There is no doubt that they were the worst in winning percentage (.106) and total wins (only 7), but you have to be a bit concerned when they didn't get a chance to run out the whole string and possibly win two or three meaningless games at the end of the year to avoid infamy (generally, team trying to avoid the 9-73 mark have won a few games at year end).
Let's look a little more closely. Subjectively speaking, the worst team I ever saw was the 1992-93 Dallas Mavericks. They ended 11-71 and won their final 2 games to get there. Looking at their Game Log, they were also 7 and 59 after 66 games (having won game 66 to get that 7th win).
The Mavs were last in the league in virtually every category, lost by an average of 15.2 points a game, and had Derek Harper, a rookie Jimmy Jackson (he sat half the year and shot 39%) and a bunch of guys on their way out of the league.
The Bobcats are last in the league in virtually every category except scoring defense (27th of 30) and they lost games by an average of 13.9 points. They have no one on their roster who another team would want for a starter. Their #2 guy for PER this year was Derrick Brown. They have no one on their team who had a 15 PER (which is supposed to be league average).
The edge at the top of the roster goes to the Mavs -- Harper and Jackson would be head and shoulders above the Bobcats' best guys (Gerald Henderson, Corey Maggette and Kemba Walker). The edge at the bottom of the roster, amazingly, goes to the Bobcats.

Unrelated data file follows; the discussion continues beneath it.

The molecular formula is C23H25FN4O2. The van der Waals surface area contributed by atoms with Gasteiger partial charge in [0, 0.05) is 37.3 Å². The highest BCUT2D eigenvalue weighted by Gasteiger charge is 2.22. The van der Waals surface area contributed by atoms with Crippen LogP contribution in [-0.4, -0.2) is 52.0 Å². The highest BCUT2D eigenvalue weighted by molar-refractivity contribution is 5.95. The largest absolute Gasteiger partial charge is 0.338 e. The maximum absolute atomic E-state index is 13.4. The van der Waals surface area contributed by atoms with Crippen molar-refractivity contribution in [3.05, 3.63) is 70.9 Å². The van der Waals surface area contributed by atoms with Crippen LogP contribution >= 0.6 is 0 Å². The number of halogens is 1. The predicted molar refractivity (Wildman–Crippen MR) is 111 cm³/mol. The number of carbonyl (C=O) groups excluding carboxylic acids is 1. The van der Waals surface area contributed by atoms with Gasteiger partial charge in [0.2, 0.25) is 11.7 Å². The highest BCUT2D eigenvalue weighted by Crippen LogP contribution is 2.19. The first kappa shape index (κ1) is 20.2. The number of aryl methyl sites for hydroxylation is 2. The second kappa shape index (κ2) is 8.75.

Look at the Mavs' guys after their top 2 - most never played appreciable minutes before or after their stint with this awful team:
|23||Steve Bardo||G||6-5||190||April 5, 1968||1||University of Illinois at Urbana-Champaign|
|40||Walter Bond||G||6-5||200||February 1, 1969||R||University of Minnesota|
|30||Dexter Cambridge||F||6-7||224||January 29, 1970||R||University of Texas at Austin|
|44||Radisav Curcic||C||6-10||275||September 26, 1965||R|
|43||Terry Davis||F-C||6-9||225||June 17, 1967||3||Virginia Union University|
|35||Donald Hodge||C||7-0||230||February 25, 1969||1||Temple University|
|41||Brian Howard||F||6-6||204||October 19, 1967||1||North Carolina State University|
|13||Mike Iuzzolino||G||5-10||175||January 22, 1968||1||Saint Francis University|
|23||Tim Legler||G||6-4||200||December 26, 1966||2||La Salle University|
|20||Tracy Moore||G-F||6-4||200||December 28, 1965||1||University of Tulsa|
|31||Walter Palmer||C-F||7-1||215||October 23, 1968||1||Dartmouth College|
|45||Sean Rooks||C||6-10||250||September 9, 1969||R||University of Arizona|
|34||Doug Smith||F||6-10||220||September 17, 1969||1||University of Missouri|
|10||Lamont Strothers||G||6-4||190||May 10, 1968||1||Christopher Newport University|
|52||Randy White||F||6-8||240||November 4, 1967||3||Louisiana Tech University|
|20||Morlon Wiley||G||6-4||185||September 24, 1966||4||California State
University, Long Beach|
The final analysis -- the Bobcats were worse. When you have two very good NBA starters like Dallas did and you are able to at least win 5 of your final 16, you are better than the Bobcats.....not by much, but by a little.